Quaint and Curious - Parodies and Pastiches of Poe's The Raven

The Tailor

Odd Echoes from Oxford and Other Humorous Poems by A Merion, B.A. (published by John Camden Hotten, London) 1872

A Lay of Oxford

Once upon a morning dismal, as I smoked in blues abysmal,
Gazing at the curious patterns on the dressing gown I wore,
While my cat her milk was lapping, suddenly there came a tapping,
Like a fellow’s knuckles rapping, rapping at my chamber door;
“It’s that nuisance Smith,” I muttered, rapping at my chamber door—
“He may rap his fingers sore.”
Ah! I do remember clearly small was then my income yearly,
And to pay my lodging nearly did my slight finances floor;
And my prospects, never sunny, fishy were as any tunny,
And I sadly wanted money, money to pay Baize and Blore,
Pay the fashionable tailors called in Oxford Baize and Blore,
Who will dun me evermore.
But my cat, prophetic pussy, now got ominously fussy,
Clawed me, pawed me with her talons as she’d never done before;
So that now to stay her terror and convince her of her error,
“Tabby,” said I, “it is Smith entreating entrance at my door;
It’s that feeble Smith demanding entrance at my chamber door,
Only Smith and nothing more!”
Presently my chair removing, and most seriously reproving
My grimalkin, for the dreadful way in which she spat and swore,
From my writing-table’s kneehole stole I softly to the weehole
Which the people call the keyhole— keyhole of my chamber door,
Peeping through it saw another eye the other side the door,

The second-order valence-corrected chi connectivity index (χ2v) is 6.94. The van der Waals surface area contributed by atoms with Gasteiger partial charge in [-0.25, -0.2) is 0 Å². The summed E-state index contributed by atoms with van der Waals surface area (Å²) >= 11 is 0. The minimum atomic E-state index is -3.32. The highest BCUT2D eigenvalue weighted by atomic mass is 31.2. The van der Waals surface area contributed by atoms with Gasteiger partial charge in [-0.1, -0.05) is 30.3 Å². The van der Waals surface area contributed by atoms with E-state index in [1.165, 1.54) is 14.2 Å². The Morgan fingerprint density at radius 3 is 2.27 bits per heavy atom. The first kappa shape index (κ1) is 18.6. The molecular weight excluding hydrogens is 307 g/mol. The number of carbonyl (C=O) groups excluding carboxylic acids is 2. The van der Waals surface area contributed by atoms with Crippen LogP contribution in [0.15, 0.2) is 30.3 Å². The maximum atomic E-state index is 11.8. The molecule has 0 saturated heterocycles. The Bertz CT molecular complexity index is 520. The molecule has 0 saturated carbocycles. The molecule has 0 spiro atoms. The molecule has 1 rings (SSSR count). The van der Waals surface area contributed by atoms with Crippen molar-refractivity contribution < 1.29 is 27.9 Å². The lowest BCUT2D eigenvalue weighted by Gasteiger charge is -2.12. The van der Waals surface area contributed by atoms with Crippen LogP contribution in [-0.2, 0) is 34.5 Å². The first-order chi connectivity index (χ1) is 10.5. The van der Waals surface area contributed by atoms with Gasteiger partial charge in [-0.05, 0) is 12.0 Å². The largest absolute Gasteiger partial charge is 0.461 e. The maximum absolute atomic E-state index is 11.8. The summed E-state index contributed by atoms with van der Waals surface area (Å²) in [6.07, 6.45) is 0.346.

Looking at me — nothing more.
Straight to stop that sly eye’s prying, to the key my lips applying,
Blew I such a puff of smoke as no man ever puffed before;
Then I heard him backward starting, rub his eye as if ’twere smarting,
And he seemed to be departing, so I whispered, “Is it sore?”
This I whispered through the keyhole; echo answered “It is sore.”
Answered thus, and nothing more.
Back I went and felt elated, and my blues had now abated,
When again I heard that rapping rather louder than before;
“Surely,” said I, rising, “surely, if he thinks I’ll sit demurely
While he makes that din securely, his mistake he shall deplore;
If I only catch him at it, his misdeed he shall deplore—
He shall not annoy me more.”
Open here I flung the portal, when there entered in a mortal,
Crooked legged, with clothes too short all — seedy garments that he wore;
Never once “good morning” bade me — not a bow or scrape he made me,
But upon my table laid me down a bill from Baize and Blore,
Took his stand upon the oilcloth just within my chamber door,
Stood and hiccupped — nothing more.
Then this festive creature winning all my sad soul into grinning,
Such a visage idiotic I had never seen of yore;
“Well, you have been drinking brandy,” said I, “and your legs are bandy,
And you hardly look a dandy, though you come from Baize and Blore;
Tell me what on earth your name is in the firm of Baize and Blore?”
Quoth the tailor, “Tick-no-more!”
Scarce I wondered this unsightly dun had answered unpolitely,
And his answer little comfort, little consolation bore;
For you cannot help confessing that it’s surely not a blessing
When you find yourself addressing dun within your chamber door;
Man or dun upon the oilcloth just within your chamber-door,
With a name like Tick-no-more!
But the tailor standing solus gave me like a bitter bolus
That one word, as if his vacant soul in that he did outpour;